The size of the screen is decided based on the place in which the screen will be used, and the interface for that screen is decided based on the size of the screen.

I am willing to concede a lot of quibbling around the edges. There are, for instance, a lot of 8 inch tablets. I do know that it takes more processing power to run a 5 inch screen than it does a 4 inch screen. And so a specific designer might well decide which size screen to give their phone based on how much power they can cram onto a chip. Nor does it matter whether a TV can be given the same processing power of a modern desktop PC tricked out for gaming. There are a whole lot of edge cases, but let us not get cut on them.

The important point is that we first decide on the function, then we figure out how much “oomph” that function will require, and how much it will cost to create that “oomph”.

Another important general point to remember: there is a sort of normal (bell) curve where we can put “ease of content creation” on one axis and “size of screen” on the other. As an example, try visualizing writing an entire novel on your 4 inch phone. Now try visualizing writing that same novel on a 60 inch TV. These things are possible, but… no. Just no. I don’t mean to imply that there is a perfect screen size, but there are definitely ones more suited for purpose.

So: if I wanted to be the software/hardware company that “owned” the inside of people’s houses, what would I do?

First, I’d make sure that I had a device for each of the screens. I’d make sure that any component of those devices that could be broken out into a separate app would be broken out into a separate app. For instance, the thing I use to play music on my phone should be something I can download onto phones not mine. And also onto TVs that have someone else’s software running them. Etc and so forth.

Secondly, I’d make it very easy for people to import stuff from outside my garden as possible. Notice that I’m taking it for granted that there will be a store, and that this store will help me make money from my devices. Additionally, I’d make it easy for people to leave my garden, if they want. My garden might have walls, but those walls will be adorable and attractive hedgerows People are significantly more likely to attend a party when they know they won’t be taken hostage.

Thirdly, I’d make sure that I had a user interface that was as similar as possible across as many of these screens as possible. I would want to make doing things on my devices as familiar as possible, and that means having people doing the same sorts of things over and over again. If I touch the screen on my phone, tablet, computer, or TV in the same way, I should get the same result. How do you touch the screen on your TV? Glad you asked. More on that later.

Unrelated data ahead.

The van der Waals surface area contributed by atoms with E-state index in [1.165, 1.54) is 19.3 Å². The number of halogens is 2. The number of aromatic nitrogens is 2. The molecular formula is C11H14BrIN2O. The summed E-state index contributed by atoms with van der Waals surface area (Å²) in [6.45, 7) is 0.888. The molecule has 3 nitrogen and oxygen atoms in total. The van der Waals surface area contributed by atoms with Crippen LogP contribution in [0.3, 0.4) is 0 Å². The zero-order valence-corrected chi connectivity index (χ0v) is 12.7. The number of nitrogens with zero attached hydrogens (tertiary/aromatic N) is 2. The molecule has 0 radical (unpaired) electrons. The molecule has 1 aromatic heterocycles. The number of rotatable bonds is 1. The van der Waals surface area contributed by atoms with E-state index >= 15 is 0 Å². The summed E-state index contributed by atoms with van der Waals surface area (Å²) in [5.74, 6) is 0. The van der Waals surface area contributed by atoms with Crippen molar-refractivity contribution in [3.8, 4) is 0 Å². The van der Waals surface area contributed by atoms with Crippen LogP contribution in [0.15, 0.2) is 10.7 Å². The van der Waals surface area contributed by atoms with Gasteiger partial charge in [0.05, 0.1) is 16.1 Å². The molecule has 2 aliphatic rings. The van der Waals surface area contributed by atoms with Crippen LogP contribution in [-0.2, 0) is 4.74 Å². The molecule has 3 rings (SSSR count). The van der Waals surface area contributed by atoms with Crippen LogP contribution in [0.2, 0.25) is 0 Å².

Fourthly, any bit of software that an end-user brings into my garden should be usable on any screen an end-user wants to use. I said earlier that my mind recoils at the idea of writing a novel on a 60 inch TV. When talking with a friend, I said that “writing on a wall is how movies demonstrate madness”. But hey! If a mad-person wants to process words on their giant TV, that’s their prerogative. But more on that in a bit.

So how does this work in practice? I wake up and grab my phone to scan headlines/read twitter/whatever. Something grabs my interest for further reading, and I send it to my tablet- reading things in a relaxed manner is the killer app of tablets. The article is about a book, so I buy a copy and it sends to all of my devices. I’ve got a bit of time before work, so I finish up a presentation while on my desktop computer. On the drive to my train station, I start listening to the book on my phone (which I can plug into my car’s audio system). On the train, I am able to start reading the book from where I left off the audio portion. I get to work and have to put the book away in my pocket. Best believe I’ll be reading it whenever I need to use the restroom. Now it’s time for work, though. I’ve got a presentation to give!

I log onto the screen in the conference room using the limited-rights “work” setting- the setting that lets me have full rights, but lets my employer and coworkers have some ability to see some of the things I’m doing. My presentation seamlessly appears on the screen in front of me, and I spent some time biting my nails before people file in. During the event I am able to use gesture controls as I talk, showing people the slides I’ve prepared. At the end, a question emerges which causes me to dig into my original data. I am able to do this using the same basic UI as I would on a tablet, the gesture controls on the TV simulating a touch UI on a smaller device.